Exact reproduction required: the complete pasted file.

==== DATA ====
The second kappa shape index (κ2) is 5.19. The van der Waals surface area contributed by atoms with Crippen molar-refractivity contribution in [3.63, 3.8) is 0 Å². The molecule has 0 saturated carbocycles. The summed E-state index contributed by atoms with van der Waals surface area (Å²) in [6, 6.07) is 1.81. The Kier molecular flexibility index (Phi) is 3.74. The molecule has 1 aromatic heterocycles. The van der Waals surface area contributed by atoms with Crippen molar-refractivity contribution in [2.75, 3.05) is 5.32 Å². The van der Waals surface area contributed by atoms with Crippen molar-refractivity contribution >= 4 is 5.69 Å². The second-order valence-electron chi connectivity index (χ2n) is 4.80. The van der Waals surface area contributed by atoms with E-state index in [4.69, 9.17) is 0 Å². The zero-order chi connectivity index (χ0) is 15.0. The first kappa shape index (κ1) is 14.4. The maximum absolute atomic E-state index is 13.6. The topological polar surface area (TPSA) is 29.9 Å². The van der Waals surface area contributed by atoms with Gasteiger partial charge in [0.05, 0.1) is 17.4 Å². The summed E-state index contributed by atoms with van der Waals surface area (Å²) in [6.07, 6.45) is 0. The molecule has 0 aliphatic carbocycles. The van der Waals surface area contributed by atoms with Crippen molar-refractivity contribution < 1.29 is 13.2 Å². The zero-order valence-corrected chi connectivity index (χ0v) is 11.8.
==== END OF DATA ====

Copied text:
The second kappa shape index (κ2) is 5.19. The van der Waals surface area contributed by atoms with Crippen molar-refractivity contribution in [3.63, 3.8) is 0 Å². The molecule has 0 saturated carbocycles. The summed E-state index contributed by atoms with van der Waals surface area (Å²) in [6, 6.07) is 1.81. The Kier molecular flexibility index (Phi) is 3.74. The molecule has 1 aromatic heterocycles. The van der Waals surface area contributed by atoms with Crippen molar-refractivity contribution in [2.75, 3.05) is 5.32 Å². The van der Waals surface area contributed by atoms with Crippen molar-refractivity contribution >= 4 is 5.69 Å². The second-order valence-electron chi connectivity index (χ2n) is 4.80. The van der Waals surface area contributed by atoms with E-state index in [4.69, 9.17) is 0 Å². The zero-order chi connectivity index (χ0) is 15.0. The first kappa shape index (κ1) is 14.4. The maximum absolute atomic E-state index is 13.6. The topological polar surface area (TPSA) is 29.9 Å². The van der Waals surface area contributed by atoms with Gasteiger partial charge in [0.05, 0.1) is 17.4 Å². The summed E-state index contributed by atoms with van der Waals surface area (Å²) in [6.07, 6.45) is 0. The molecule has 0 aliphatic carbocycles. The van der Waals surface area contributed by atoms with Crippen molar-refractivity contribution < 1.29 is 13.2 Å². The zero-order valence-corrected chi connectivity index (χ0v) is 11.8.